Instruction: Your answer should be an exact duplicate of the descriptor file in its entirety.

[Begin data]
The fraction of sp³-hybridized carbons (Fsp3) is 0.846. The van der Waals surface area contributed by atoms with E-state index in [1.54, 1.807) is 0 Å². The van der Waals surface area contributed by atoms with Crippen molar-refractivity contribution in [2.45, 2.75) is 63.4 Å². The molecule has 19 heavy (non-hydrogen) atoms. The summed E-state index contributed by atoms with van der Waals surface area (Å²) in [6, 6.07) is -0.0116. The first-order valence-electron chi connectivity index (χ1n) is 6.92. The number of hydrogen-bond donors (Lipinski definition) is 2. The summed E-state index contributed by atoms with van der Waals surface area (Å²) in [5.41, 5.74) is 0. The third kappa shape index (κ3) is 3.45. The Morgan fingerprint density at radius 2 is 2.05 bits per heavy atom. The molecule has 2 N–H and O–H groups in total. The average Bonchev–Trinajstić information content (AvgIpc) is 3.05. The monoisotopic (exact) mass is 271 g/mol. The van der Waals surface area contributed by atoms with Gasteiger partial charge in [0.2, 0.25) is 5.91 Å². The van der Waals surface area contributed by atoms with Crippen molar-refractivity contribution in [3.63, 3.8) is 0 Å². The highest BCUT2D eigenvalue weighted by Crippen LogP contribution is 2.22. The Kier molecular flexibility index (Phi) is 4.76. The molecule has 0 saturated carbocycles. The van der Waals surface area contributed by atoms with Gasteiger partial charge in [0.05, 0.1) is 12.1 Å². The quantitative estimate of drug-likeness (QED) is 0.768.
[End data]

The fraction of sp³-hybridized carbons (Fsp3) is 0.846. The van der Waals surface area contributed by atoms with E-state index in [1.54, 1.807) is 0 Å². The van der Waals surface area contributed by atoms with Crippen molar-refractivity contribution in [2.45, 2.75) is 63.4 Å². The molecule has 19 heavy (non-hydrogen) atoms. The summed E-state index contributed by atoms with van der Waals surface area (Å²) in [6, 6.07) is -0.0116. The first-order valence-electron chi connectivity index (χ1n) is 6.92. The number of hydrogen-bond donors (Lipinski definition) is 2. The summed E-state index contributed by atoms with van der Waals surface area (Å²) in [5.41, 5.74) is 0. The third kappa shape index (κ3) is 3.45. The Morgan fingerprint density at radius 2 is 2.05 bits per heavy atom. The molecule has 2 N–H and O–H groups in total. The average Bonchev–Trinajstić information content (AvgIpc) is 3.05. The monoisotopic (exact) mass is 271 g/mol. The van der Waals surface area contributed by atoms with Gasteiger partial charge in [0.2, 0.25) is 5.91 Å². The van der Waals surface area contributed by atoms with Crippen molar-refractivity contribution in [3.63, 3.8) is 0 Å². The highest BCUT2D eigenvalue weighted by Crippen LogP contribution is 2.22. The Kier molecular flexibility index (Phi) is 4.76. The molecule has 0 saturated carbocycles. The van der Waals surface area contributed by atoms with Gasteiger partial charge in [0.05, 0.1) is 12.1 Å². The quantitative estimate of drug-likeness (QED) is 0.768.